A preserved tenement house, located at 33 Sienkiewicza Street (Polish: ul. Sienkiewicza 33) (former Ogrodowa Street 29 (Polish: ul. Ogrodowa  29)), built around 1903, housed a photographic workshop owned until 1942 by Adolf Ganiewski (Gancwol), a photographer, a distinguished Siedlce (Sedlec) social worker and philanthropist.

The Ganiewski workshop operated from 1895 to 1980. From August 1942 (the date of the photographer’s death in the Treblinka II extermination camp) until 1947, it was run by schoolgirls employed at the beginning of the German occupation: Regina Tomaszewska and Ludmiła Gryszkiel (1940-1945), then from 1947 to 1980 Wacław Rudecki, initially as the tenant, then as the owner.

The Atelier specialised in large group portraits, cabinet and multiple portraits and photographs of the architecture of Siedlce, including the so-called “streets’ photographs”.

The factory also ran its own printing business; it produced postcards, distinguished by their high printing quality and a class of cardboard - today sought after among collectors. He made the most postcards between 1904 and 1914.

Until the Second World War, Adolf Ganiewski used glass plates based on a gelatine layer sensitised with silver halides. During the war, he worked on celluloid negatives, easily destroyable, which is why virtually no photographs were preserved.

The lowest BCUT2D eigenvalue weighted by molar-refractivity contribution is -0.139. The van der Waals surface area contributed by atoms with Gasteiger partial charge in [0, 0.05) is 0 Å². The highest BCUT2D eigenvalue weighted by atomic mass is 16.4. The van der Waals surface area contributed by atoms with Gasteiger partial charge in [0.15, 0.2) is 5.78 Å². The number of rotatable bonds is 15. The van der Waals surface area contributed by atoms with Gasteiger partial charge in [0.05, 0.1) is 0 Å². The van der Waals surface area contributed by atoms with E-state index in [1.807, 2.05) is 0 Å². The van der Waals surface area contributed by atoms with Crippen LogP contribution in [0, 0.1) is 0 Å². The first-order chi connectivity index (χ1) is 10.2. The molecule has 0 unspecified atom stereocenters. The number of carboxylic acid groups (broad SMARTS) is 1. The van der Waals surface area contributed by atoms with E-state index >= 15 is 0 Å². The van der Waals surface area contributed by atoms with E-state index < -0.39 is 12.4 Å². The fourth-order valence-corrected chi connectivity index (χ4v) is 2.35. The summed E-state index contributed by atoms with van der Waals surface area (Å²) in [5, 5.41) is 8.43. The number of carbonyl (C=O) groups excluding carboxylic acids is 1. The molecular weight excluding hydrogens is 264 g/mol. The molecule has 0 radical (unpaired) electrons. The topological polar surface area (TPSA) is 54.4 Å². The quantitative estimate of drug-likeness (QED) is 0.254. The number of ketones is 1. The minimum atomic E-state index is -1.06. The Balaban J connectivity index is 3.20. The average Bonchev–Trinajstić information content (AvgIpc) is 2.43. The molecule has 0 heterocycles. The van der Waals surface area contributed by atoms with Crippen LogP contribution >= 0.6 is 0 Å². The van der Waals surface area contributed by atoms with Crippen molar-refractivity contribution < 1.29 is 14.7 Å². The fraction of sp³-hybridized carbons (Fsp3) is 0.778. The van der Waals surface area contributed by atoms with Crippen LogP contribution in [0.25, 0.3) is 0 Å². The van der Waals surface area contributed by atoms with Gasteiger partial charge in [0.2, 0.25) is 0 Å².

In the early days of the Second World War, the factory fictitiously employed many young people, especially women, to protect them from being sent to forced labour in Germany.

After the Germans created the Siedlce ghetto in 1941, Adolf Ganiewski was arrested and resettled in the ghetto. During the liquidation of the ghetto, he was taken by the Germans to the Treblinka II extermination camp and murdered there on 25 August 1942.

In August 2010, at the initiative of the photographer’s grandson – Jan Galinowski - a commemorative plaque was placed on the facade of the house and the plant, with the following inscription:

Adolf Ganiewski 1870-1942
Excellent master of photography,
Social activist, Polish patriot.
The owner of a photographic business that formerly existed on the site for almost 60 years.
Creator of around 1,000 existing, magnificent photographs commemorating the city of Siedlce and its inhabitants.
He died a martyr’s death during the war, together with his wife, murdered in the Treblinka extermination camp.
In honour of his memory

Currently (May 2022), the building on ul. 33 Sienkiewicza Street is unoccupied and is owned by a private owner.

The Regional Museum in Siedlce preserves around 1,000 glass negatives of various formats, photographs, including a valuable five-fold portrait of the photographer himself, as well as furniture and equipment from the workshop’s equipment, an alphabetical register of the workshop’s clients, a cash book with the numbers of negatives and prices of services, bookbinding presses used to paste photographs onto company cardboard and to emboss signatures. Only a few photographs relating to the Jewish community have survived in the collection.


Based on:

  • Kordaczuk S., Siedlecki fotograf Adolf (Gancwol) Ganiewski 1870-1942, Siedlce 2009
  • Kopówka E., Żydzi w Siedlcach 1850-1945, Siedlce 2009